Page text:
Fredrik Sjöberg 2006. The Fly Trap. New York: Pantheon Books. 278 pp. Translated from the Swedish by Thomas Teal.

At first this seems merely a harmless ramble on the subjects of collecting, hoverflies, life on a small Swedish island and René Malaise (inventor of the Malaise trap for catching insects, famous only among entomologists). (René Malaise, 1892–1978, was a previous inhabitant of the island of Runmarö, where the author Sjöberg now lives.) A modest amount of autobiographical content is also dispersed through the narrative. The “collecting” content and commentary is inconsequential due to the arbitrary and narrow interest of the author who declares early on that he is only interested in the hoverfly family and only in those species that can be found on his own island. It would, however, have been a big mistake to abandon reading this book (as I nearly did).

Apparently this little book is has the status of a minor cult book in the author’s native Sweden. I was not at first similarly impressed, but it grew and grew. Partly because Sjöberg’s knowledge of hoverflies and other insects is much greater than he initially makes out, but also because of the depth of his historical research into the life of René Malaise who was an adventurous traveller. He spent nearly the entire 1920s decade in Kamchatka and Japan in very difficult conditions then followed up with a trip to remote parts of Burma (although with a new wife). Another adventure was planned to Ceylon, India and the Himalaya but abandoned due to the Second World War. As Sjöberg points out, such adventurers have long since been replaced by filmmakers, although Malaise and his like had an equivalent role and great public recognition in their day.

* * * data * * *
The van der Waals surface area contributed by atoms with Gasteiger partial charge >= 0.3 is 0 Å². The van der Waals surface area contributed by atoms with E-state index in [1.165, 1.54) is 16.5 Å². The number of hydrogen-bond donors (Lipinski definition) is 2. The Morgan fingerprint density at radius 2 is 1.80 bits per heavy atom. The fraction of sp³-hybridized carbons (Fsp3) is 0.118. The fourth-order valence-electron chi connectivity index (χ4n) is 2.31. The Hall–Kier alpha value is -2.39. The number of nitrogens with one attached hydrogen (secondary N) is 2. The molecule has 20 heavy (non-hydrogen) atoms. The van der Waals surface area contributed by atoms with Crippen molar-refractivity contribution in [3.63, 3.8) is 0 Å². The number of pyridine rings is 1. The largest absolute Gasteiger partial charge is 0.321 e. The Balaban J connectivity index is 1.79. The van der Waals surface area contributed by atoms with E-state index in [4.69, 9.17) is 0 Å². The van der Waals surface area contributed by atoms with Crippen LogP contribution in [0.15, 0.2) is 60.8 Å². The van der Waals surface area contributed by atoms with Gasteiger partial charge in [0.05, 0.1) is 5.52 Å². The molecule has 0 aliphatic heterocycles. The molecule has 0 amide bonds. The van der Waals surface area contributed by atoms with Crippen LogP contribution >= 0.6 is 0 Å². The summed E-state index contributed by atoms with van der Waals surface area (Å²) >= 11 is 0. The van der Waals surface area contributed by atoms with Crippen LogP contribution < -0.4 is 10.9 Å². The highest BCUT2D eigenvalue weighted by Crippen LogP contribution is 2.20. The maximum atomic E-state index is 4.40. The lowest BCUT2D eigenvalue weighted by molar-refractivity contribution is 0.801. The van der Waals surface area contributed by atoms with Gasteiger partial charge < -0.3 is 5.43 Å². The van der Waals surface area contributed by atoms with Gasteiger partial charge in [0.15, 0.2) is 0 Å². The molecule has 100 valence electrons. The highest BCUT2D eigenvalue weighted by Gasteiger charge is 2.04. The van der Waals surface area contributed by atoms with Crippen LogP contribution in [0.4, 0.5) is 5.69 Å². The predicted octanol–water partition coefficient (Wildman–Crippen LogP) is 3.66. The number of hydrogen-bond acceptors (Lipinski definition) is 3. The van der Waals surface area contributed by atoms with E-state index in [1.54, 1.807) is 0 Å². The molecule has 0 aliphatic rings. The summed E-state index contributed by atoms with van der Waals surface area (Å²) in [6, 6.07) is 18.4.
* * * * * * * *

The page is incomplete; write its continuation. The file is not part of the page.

On another level, the author gradually leads the reader to believe that this is just a book about slowing down, about gaining pleasure from making, without haste, observations of the natural world. Whatever. Hardly a novel or controversial view to advocate.

Then, when I was almost ready for a second time to abandon the book, yet again an unexpected reward for persistence: in Chapter 14 it is revealed that René Malaise rejected the theory of plate tectonics, which was only recently becoming widely accepted. Although he also held some loopy ideas about Atlantis and other things, Malaise wasn’t totally wrong about everything (who is?). Some quotes:

Malaise in Sjöberg’s words (p. 205):

“Wegener’s theory was humbug. The earth’s crust, he insisted, was far too thick. No force on earth could be strong enough to propel such a sideways migration. Never. He found particularly ridiculous the piece of the theory that said the Indian subcontinent had come whizzing along from the south with such force that the collision with the rest of Asia had pushed up the Himalayas and the Tibetan plateau. Not a chance.”

Malaise in his own words (p. 213):

“Scientists of to-day, be it geologists, geophysicists, or oceanographers, are so overspecialized that they master only a limited sector of their own branch. Outside this sector they hardly dare to express an opinion. The fundamental theories on which, for instance, geology is based have mostly been in use for generations and have in their mind ceased to be theories and have attained almost the standing of axioms.”

Sjöberg again (p. 216):

“When everything is said and done, the days of really revolutionary breakthroughs are perhaps not over. Maybe, sooner or later, someone will sweep Wegener right out of the door.”


Much more to come on that, elsewhere. For the moment, and in the spirit of even-handedness, one advocate of the most plausible alternative to plate tectonics is here and the web abounds with many shrill responses from plate tectonics advocates.